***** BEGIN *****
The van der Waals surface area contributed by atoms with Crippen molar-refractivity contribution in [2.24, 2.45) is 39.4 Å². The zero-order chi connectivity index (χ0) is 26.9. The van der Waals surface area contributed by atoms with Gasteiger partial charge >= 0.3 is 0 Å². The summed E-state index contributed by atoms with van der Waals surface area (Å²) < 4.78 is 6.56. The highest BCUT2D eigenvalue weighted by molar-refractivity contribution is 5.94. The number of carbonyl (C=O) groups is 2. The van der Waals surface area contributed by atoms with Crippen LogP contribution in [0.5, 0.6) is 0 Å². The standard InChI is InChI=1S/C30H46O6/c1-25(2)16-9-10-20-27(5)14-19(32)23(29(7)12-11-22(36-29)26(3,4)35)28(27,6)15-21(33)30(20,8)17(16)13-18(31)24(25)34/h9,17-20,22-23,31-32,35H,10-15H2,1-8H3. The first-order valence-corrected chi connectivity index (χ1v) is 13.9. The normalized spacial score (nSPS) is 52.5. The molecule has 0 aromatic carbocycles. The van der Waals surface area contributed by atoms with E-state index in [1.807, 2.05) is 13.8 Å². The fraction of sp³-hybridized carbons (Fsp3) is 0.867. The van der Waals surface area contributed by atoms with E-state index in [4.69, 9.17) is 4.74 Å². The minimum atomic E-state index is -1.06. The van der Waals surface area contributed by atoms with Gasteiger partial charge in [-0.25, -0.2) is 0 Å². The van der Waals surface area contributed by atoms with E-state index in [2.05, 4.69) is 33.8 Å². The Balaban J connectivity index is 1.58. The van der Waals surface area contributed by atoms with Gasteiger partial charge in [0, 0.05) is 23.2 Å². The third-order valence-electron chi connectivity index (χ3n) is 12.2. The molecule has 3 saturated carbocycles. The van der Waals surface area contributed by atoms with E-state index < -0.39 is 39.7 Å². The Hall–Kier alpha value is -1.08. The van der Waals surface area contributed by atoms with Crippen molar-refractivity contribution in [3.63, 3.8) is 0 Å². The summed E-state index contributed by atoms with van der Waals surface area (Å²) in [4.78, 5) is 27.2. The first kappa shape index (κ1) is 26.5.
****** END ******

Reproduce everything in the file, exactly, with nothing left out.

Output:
The van der Waals surface area contributed by atoms with Crippen molar-refractivity contribution in [2.24, 2.45) is 39.4 Å². The zero-order chi connectivity index (χ0) is 26.9. The van der Waals surface area contributed by atoms with Gasteiger partial charge >= 0.3 is 0 Å². The summed E-state index contributed by atoms with van der Waals surface area (Å²) < 4.78 is 6.56. The highest BCUT2D eigenvalue weighted by molar-refractivity contribution is 5.94. The number of carbonyl (C=O) groups is 2. The van der Waals surface area contributed by atoms with Crippen LogP contribution in [0.5, 0.6) is 0 Å². The standard InChI is InChI=1S/C30H46O6/c1-25(2)16-9-10-20-27(5)14-19(32)23(29(7)12-11-22(36-29)26(3,4)35)28(27,6)15-21(33)30(20,8)17(16)13-18(31)24(25)34/h9,17-20,22-23,31-32,35H,10-15H2,1-8H3. The first-order valence-corrected chi connectivity index (χ1v) is 13.9. The normalized spacial score (nSPS) is 52.5. The molecule has 0 aromatic carbocycles. The van der Waals surface area contributed by atoms with E-state index in [1.807, 2.05) is 13.8 Å². The fraction of sp³-hybridized carbons (Fsp3) is 0.867. The van der Waals surface area contributed by atoms with E-state index in [4.69, 9.17) is 4.74 Å². The minimum atomic E-state index is -1.06. The van der Waals surface area contributed by atoms with Gasteiger partial charge in [-0.25, -0.2) is 0 Å². The van der Waals surface area contributed by atoms with E-state index in [2.05, 4.69) is 33.8 Å². The Balaban J connectivity index is 1.58. The van der Waals surface area contributed by atoms with Gasteiger partial charge in [0, 0.05) is 23.2 Å². The third-order valence-electron chi connectivity index (χ3n) is 12.2. The molecule has 3 saturated carbocycles. The van der Waals surface area contributed by atoms with E-state index < -0.39 is 39.7 Å². The Hall–Kier alpha value is -1.08. The van der Waals surface area contributed by atoms with Crippen molar-refractivity contribution in [3.63, 3.8) is 0 Å². The summed E-state index contributed by atoms with van der Waals surface area (Å²) in [4.78, 5) is 27.2. The first kappa shape index (κ1) is 26.5.